As is always the case, folklore serves up useful metaphors to the present, for both social and political commentary. The first half of the twentieth century used the piper for a variety of messages: in two very timely (and different!)  American images, he is leading a pack of criminal and/or radical European immigrants across the sea and a group of children gardeners after World War I, while in Germany, he is a leftist devil, leading the fledgling German republic Into the Abyss.

Anti-immigration and US School Garden Army posters (1909 & 1919), Library of Congress, and “Into the Abyss” poster by Theo Matejko (1919), Victoria & Albert Museum, London.


Slippers and Slipware

It’s perhaps a bit early–though not too early considering our warm spring– but the lady’s slippers have arrived in my garden.  Late last week I took a walk through the woods and encountered the pink variety (sorry, no camera!) and this weekend out popped my yellow variety ( Cypripedium parviflorum or Cypripedium calceolus, there seems to be an ongoing debate about classification):  they always take my breath away the first time I turn the corner and see them.

I must say I do prefer the yellow variety; the pink ones look a little fleshy close up, with the flower resembling a lung more than a slipper!  Thanks to the journal function of writing a blog, I checked in on my lady’s slippers last year to find that I had seven slippers, while this year I have eleven, including one stem that has two flowers on it!  Words fail to contain my excitement.  Here is a shot from early this morning, after last night’s thunderstorm (during which I had to restrain myself from going outside to put an umbrella over them):  they survived, but are looking a bit put upon.

I was looking around to see how artists have been inspired by the Lady’s Slipper in the past and the present and found that ceramics seem to be the preferred medium for depicting this particular flower, which was once so common, and now relatively rare. My favorite discoveries were a beautiful piece of Staffordshire creamware from the late eighteenth century in the collection of the Victoria & Albert Museum, a Whately jug from the mid-nineteenth century, and a lovely little vase by Michael Stanley Pottery.


The Folly Cove Designers

This past weekend I made a major score when I encountered a long-sought item:  a placemat depicting Chestnut Street  in Salem made by Louise Kenyon of the Folly Cove Designers in the 1950s or early 1960s.  Though it is in rather shabby condition, I snapped it right up, as I have long wanted a piece of Folly Cove and now I have one depicting my own street!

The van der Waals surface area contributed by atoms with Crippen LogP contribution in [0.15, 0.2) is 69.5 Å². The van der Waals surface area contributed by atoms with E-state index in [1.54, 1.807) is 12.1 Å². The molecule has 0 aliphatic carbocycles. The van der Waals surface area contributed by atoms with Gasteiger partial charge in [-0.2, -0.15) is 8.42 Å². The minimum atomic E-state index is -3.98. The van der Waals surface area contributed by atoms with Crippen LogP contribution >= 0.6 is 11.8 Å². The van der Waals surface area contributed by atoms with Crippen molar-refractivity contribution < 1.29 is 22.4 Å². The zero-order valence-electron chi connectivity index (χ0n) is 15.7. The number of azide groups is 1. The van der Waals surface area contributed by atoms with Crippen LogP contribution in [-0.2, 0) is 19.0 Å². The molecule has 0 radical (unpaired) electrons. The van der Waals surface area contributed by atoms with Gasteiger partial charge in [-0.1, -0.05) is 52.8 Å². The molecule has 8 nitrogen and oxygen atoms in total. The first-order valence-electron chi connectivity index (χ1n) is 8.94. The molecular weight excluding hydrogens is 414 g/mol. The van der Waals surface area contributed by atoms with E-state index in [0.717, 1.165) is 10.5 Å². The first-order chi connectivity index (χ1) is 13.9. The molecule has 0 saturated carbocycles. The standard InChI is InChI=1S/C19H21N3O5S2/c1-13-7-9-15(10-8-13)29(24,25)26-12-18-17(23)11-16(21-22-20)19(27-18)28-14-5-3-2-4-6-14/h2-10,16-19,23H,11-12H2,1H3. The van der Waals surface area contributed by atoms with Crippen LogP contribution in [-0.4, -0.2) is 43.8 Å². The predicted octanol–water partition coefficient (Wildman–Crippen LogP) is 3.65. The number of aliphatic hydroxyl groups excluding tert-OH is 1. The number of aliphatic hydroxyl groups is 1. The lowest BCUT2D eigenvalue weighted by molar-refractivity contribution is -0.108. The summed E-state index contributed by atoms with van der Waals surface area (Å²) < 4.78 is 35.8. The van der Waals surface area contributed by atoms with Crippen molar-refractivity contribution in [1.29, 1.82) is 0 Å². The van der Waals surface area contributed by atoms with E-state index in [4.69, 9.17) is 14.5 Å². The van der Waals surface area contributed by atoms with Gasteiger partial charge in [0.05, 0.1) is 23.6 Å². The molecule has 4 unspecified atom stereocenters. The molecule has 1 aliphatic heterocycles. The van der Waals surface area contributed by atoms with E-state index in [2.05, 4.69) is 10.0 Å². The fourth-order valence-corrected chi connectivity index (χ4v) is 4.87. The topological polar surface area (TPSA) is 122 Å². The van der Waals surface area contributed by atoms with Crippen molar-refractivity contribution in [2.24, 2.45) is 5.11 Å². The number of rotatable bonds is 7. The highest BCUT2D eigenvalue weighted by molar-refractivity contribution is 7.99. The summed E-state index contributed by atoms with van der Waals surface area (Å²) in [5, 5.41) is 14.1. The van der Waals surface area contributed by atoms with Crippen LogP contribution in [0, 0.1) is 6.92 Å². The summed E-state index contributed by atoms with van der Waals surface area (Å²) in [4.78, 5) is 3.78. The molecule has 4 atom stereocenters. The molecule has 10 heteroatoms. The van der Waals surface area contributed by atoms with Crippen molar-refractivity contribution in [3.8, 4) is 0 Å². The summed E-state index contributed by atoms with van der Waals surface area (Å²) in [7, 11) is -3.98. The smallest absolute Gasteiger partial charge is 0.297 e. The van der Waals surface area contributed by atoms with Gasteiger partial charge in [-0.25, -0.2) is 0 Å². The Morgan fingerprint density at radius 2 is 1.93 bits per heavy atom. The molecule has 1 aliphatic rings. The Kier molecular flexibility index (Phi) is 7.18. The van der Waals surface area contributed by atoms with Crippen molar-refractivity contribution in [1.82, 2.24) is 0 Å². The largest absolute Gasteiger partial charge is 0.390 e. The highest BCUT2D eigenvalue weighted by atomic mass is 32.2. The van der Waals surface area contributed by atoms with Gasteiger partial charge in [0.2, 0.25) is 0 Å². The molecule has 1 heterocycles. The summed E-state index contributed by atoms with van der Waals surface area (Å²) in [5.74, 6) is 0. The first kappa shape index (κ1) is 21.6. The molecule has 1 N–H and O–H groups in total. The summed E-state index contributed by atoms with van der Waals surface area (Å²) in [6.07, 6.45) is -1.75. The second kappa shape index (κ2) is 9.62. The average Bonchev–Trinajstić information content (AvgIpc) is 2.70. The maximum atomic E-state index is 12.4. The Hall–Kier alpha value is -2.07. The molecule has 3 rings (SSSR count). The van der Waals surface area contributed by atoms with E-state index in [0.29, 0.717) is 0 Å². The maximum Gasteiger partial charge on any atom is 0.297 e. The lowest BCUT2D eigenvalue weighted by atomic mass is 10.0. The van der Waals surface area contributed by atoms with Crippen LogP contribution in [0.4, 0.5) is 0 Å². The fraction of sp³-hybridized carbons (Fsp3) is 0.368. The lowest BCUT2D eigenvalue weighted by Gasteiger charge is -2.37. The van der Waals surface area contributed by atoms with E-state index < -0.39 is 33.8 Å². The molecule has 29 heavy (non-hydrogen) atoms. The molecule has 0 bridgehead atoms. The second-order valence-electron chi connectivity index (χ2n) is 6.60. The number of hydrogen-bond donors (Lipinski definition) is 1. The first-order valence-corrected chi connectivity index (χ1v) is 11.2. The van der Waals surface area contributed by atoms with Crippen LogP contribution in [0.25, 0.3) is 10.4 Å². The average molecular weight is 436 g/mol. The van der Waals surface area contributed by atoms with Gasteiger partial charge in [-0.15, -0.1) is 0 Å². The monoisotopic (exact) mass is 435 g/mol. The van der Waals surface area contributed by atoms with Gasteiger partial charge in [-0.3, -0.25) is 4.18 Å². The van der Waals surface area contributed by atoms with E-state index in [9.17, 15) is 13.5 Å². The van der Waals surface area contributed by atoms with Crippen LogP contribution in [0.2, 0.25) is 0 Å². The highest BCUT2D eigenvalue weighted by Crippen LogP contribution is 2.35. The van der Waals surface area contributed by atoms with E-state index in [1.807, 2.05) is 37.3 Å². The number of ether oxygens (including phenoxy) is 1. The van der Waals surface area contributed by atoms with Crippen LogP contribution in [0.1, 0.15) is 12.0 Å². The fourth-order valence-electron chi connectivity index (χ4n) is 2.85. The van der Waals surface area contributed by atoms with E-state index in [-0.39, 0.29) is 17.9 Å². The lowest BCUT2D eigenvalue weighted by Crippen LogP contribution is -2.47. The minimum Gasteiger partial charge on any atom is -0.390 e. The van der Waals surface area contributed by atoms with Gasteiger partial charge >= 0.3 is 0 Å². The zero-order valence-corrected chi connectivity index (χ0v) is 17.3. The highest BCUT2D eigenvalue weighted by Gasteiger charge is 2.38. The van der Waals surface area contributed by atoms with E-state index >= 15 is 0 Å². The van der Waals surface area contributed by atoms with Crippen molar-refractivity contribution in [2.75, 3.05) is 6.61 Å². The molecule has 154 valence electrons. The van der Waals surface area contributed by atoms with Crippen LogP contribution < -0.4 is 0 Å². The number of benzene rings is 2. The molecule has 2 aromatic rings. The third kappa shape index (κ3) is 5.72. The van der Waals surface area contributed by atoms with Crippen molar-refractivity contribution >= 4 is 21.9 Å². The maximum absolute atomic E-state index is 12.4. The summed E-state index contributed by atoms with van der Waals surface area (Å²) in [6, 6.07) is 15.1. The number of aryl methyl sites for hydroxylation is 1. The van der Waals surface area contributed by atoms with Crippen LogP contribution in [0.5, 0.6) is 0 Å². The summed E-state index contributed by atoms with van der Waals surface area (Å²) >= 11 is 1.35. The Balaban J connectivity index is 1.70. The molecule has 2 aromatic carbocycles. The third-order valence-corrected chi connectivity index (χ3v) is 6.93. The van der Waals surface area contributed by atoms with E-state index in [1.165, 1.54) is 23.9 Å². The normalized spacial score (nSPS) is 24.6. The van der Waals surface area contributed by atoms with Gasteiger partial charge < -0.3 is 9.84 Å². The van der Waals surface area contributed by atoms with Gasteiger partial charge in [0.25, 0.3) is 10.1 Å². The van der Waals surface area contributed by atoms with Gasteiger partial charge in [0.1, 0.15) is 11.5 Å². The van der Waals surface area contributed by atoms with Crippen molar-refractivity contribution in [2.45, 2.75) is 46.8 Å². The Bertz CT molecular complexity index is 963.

The Folly Cove Designers were a collective of textile artisans working in the Lanesville section of Gloucester, Massachusetts from the 1940s through the 1960s.  Inspired by the Arts & Crafts movement and founded by illustrator Virginia Burton Demetrios, the designers carved their own linoleum blocks and produced linens, clothing, and upholstery fabric for their own houses and also for sale.  There was a strong educational mission connected to what essentially became a guild:  aspiring Folly Cove Designers completed coursework (designed by Demetrios, apparently as innovative an educator as she was an illustrator and designer) as well as a “masterpiece” (a term that originated in the medieval craft guilds), which, if it met with the approval of a jury made up of revolving members of Folly Cove, was produced and offered for sale under the trademark of the Designers.

After Virginia Burton Demetrios’s death in 1969, the guild dissolved, but one of the earliest Folly Cove designers, Sara Elizabeth (Halloran) continued the block printing tradition in Lanesville until her death in 2009.  The Sara Elizabeth Shop is still open for business, selling old and new Folly Cove designs on fabric and paper at both their shop and their website, which is also a good source for Folly Cove history and the block printing process.

The printing process:  as demonstrated in a 1945 Life article (“Yankee printers get National Recognition”), as well as by the still-working Acorn press at the Sara Elizabeth Shop.  Below, Virginia Burton Demetrios and her students/designers from the Life article.  The piece in the center (by Demetrios) is called Diploma, because it was given to a new designer, framed, after they had sold their first block print. Note the foot-stomping (or stamping) phase of the production process.